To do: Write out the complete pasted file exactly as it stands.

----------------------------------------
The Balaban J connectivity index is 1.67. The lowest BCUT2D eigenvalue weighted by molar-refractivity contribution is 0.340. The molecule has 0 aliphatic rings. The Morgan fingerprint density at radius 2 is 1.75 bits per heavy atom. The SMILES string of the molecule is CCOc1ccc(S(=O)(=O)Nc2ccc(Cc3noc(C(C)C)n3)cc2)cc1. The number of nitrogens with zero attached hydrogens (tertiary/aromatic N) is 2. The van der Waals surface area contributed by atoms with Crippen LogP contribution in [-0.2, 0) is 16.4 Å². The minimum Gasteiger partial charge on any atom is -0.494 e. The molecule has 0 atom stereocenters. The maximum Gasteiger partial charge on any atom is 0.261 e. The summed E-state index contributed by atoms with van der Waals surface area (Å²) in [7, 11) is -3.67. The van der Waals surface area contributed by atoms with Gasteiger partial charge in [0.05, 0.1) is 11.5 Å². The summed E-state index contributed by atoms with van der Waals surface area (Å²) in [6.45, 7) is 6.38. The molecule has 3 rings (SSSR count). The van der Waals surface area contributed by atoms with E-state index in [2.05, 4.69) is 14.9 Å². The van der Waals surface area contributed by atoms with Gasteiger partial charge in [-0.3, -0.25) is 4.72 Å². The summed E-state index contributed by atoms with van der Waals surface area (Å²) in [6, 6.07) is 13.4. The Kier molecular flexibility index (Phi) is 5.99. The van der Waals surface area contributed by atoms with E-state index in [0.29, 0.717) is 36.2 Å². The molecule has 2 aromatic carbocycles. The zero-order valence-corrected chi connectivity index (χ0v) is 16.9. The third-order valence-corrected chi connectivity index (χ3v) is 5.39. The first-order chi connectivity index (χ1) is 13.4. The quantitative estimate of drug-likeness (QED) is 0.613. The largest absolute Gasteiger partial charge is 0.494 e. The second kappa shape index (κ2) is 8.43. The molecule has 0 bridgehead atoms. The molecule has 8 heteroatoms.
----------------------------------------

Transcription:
The Balaban J connectivity index is 1.67. The lowest BCUT2D eigenvalue weighted by molar-refractivity contribution is 0.340. The molecule has 0 aliphatic rings. The Morgan fingerprint density at radius 2 is 1.75 bits per heavy atom. The SMILES string of the molecule is CCOc1ccc(S(=O)(=O)Nc2ccc(Cc3noc(C(C)C)n3)cc2)cc1. The number of nitrogens with zero attached hydrogens (tertiary/aromatic N) is 2. The van der Waals surface area contributed by atoms with Crippen LogP contribution in [-0.2, 0) is 16.4 Å². The minimum Gasteiger partial charge on any atom is -0.494 e. The molecule has 0 atom stereocenters. The maximum Gasteiger partial charge on any atom is 0.261 e. The summed E-state index contributed by atoms with van der Waals surface area (Å²) in [7, 11) is -3.67. The van der Waals surface area contributed by atoms with Gasteiger partial charge in [0.05, 0.1) is 11.5 Å². The summed E-state index contributed by atoms with van der Waals surface area (Å²) in [6.45, 7) is 6.38. The molecule has 3 rings (SSSR count). The van der Waals surface area contributed by atoms with E-state index in [2.05, 4.69) is 14.9 Å². The van der Waals surface area contributed by atoms with Gasteiger partial charge in [-0.3, -0.25) is 4.72 Å². The summed E-state index contributed by atoms with van der Waals surface area (Å²) in [6, 6.07) is 13.4. The Kier molecular flexibility index (Phi) is 5.99. The van der Waals surface area contributed by atoms with E-state index in [0.29, 0.717) is 36.2 Å². The molecule has 2 aromatic carbocycles. The zero-order valence-corrected chi connectivity index (χ0v) is 16.9. The third-order valence-corrected chi connectivity index (χ3v) is 5.39. The first-order chi connectivity index (χ1) is 13.4. The quantitative estimate of drug-likeness (QED) is 0.613. The largest absolute Gasteiger partial charge is 0.494 e. The second kappa shape index (κ2) is 8.43. The molecule has 0 bridgehead atoms. The molecule has 8 heteroatoms.